> certain you perform all actions on the correct device, so you don’t
> wreck anything in your system.-
Interesting. I have saved this form /my/ reference
But as an exercise for the OP, it is a way more complicated procedure
than installing the openSUSE image to an usb stick
Wow Fraser, thanks for taking the time to write such a clear and detailed guide. Unfortunately, the Expert Partitioner tool in YaST is unable to complete the formatting of the stick. When I click “Finish”, the tool says
If I click Yes then it repeats exactly the same error but this time the error code changes from 1013 to 1025. Clicking continue anyway again them just repeast the warning again, but reverts the error code to 1013. Each time Yes is clicked, the error code just alternates. Does this mean my stick really is busted? It’s a comically tiny little thing anyway, so it’s no great loss, but I’ll definitely be trying again when I get my hands on more spare sticks. This may well be more detail than is required to simply get a network installer booting from a USB device, but it is still very good, very useful information that I thank you for taking the time to post.
> If I click Yes then it repeats exactly the same error but this time the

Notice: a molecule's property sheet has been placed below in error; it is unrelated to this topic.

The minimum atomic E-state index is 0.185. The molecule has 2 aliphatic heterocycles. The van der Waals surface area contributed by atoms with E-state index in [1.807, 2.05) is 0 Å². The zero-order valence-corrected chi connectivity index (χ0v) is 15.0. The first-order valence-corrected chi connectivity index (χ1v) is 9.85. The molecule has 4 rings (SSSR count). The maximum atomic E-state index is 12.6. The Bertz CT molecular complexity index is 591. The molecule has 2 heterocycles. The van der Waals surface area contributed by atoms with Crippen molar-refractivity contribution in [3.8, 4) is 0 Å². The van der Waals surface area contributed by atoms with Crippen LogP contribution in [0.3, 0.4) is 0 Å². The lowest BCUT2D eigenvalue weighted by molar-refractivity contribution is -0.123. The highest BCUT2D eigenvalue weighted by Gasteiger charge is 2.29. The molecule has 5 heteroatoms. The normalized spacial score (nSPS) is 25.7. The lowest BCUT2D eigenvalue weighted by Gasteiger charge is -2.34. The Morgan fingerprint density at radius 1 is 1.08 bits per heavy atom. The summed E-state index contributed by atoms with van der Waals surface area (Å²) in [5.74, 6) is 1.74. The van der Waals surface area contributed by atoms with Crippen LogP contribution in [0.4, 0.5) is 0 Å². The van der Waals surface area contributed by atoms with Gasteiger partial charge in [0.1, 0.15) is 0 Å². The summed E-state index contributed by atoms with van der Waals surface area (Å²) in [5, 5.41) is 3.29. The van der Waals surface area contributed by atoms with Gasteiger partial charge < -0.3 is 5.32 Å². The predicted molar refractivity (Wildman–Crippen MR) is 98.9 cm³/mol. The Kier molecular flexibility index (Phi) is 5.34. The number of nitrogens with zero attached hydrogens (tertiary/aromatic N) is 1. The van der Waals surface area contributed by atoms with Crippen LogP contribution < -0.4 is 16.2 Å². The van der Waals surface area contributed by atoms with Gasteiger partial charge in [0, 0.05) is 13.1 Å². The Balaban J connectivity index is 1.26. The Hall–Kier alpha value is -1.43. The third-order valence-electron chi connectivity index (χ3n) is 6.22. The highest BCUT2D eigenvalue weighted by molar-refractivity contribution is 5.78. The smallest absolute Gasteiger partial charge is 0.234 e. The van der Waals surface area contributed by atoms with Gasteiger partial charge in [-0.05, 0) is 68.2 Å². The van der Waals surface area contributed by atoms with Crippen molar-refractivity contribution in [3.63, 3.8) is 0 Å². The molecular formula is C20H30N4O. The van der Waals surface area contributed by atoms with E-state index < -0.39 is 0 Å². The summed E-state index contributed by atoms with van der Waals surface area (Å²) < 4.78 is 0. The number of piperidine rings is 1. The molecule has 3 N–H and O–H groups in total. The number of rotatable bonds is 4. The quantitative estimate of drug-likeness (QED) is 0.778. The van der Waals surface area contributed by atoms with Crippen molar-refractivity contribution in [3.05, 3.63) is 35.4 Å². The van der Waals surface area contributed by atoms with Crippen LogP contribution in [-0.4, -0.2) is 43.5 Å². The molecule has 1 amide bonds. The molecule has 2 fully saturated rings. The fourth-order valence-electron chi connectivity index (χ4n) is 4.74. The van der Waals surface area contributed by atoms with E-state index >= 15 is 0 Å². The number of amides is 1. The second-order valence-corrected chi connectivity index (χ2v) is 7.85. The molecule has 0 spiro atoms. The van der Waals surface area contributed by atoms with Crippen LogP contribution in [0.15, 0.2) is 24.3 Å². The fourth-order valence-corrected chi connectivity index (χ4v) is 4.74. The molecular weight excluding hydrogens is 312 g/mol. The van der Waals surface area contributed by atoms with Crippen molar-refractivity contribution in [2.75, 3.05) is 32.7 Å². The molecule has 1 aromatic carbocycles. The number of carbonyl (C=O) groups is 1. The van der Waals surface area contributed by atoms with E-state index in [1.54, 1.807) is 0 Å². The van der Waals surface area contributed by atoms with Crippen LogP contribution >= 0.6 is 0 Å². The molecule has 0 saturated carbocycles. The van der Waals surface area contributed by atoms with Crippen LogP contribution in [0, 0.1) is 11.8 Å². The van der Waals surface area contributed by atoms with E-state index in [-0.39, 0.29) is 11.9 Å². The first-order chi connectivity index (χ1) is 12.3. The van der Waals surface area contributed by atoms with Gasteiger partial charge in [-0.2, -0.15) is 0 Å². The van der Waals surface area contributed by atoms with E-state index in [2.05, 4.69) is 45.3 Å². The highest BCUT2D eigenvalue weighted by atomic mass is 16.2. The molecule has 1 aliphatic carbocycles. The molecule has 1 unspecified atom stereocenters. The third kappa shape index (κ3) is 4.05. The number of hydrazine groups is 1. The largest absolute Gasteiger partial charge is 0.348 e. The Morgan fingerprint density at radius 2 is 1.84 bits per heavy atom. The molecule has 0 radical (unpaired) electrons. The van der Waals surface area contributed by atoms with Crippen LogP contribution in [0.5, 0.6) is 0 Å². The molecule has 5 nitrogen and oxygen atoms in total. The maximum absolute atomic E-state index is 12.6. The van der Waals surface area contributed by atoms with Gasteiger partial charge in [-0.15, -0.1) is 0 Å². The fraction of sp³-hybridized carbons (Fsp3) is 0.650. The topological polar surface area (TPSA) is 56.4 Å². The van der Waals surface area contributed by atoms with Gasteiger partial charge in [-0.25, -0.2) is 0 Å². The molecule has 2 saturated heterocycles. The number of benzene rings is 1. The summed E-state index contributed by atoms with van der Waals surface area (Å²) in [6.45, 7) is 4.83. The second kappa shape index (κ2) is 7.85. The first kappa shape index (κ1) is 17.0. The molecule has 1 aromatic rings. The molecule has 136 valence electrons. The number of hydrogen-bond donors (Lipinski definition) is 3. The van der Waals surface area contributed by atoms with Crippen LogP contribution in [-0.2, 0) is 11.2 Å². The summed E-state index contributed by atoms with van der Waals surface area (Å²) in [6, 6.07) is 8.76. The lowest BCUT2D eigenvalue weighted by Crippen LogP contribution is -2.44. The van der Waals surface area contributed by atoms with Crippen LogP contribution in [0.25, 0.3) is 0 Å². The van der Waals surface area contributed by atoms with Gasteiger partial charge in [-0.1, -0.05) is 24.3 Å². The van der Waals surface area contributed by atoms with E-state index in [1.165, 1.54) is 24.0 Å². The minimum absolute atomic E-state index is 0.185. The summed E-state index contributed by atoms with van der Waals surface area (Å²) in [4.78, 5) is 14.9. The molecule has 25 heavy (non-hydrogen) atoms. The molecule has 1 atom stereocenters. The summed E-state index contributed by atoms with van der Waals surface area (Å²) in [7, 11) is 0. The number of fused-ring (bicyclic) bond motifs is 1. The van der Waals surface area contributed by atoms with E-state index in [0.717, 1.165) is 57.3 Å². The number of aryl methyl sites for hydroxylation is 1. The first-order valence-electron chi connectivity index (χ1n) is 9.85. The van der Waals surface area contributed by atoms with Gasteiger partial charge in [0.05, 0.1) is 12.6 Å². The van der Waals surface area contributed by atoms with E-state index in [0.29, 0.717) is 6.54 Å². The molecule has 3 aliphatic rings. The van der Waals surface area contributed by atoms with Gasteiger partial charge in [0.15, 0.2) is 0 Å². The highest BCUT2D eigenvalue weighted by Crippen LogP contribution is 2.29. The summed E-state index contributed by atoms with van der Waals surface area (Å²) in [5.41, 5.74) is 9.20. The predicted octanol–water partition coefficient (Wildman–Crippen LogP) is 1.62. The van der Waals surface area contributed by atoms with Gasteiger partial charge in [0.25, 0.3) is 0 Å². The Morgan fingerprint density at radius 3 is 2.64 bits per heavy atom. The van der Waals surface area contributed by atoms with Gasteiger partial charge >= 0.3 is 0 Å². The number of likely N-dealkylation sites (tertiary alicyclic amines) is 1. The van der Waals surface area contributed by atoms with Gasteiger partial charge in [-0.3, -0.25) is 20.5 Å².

> error code changes from 1013 to 1025. Clicking continue anyway again
> them just repeast the warning again, but reverts the error code to 1013.
> Each time Yes is clicked, the error code just alternates. Does this mean
> my stick really is busted?
Nope, I don’t think so. Search for a “recovery procedure” described in
the wiki pages for usb creation. I think I wrote it, with help from many
others. The partitioner simply thinks it is attempting to format a DVD,
and that is impossible because you can not write to a DVD.
Can’t give you an exact link at that moment, I have limited internet
But, Stephen is certainly going to know a lot by the time we get done with him, right?rotfl!
And about that procedure:
If you make more than one partition, you could actually make the stick multi-boot. Just add the correct lines for what else you plan to boot in that grub.cfg, which is why I included the timeout and default entries.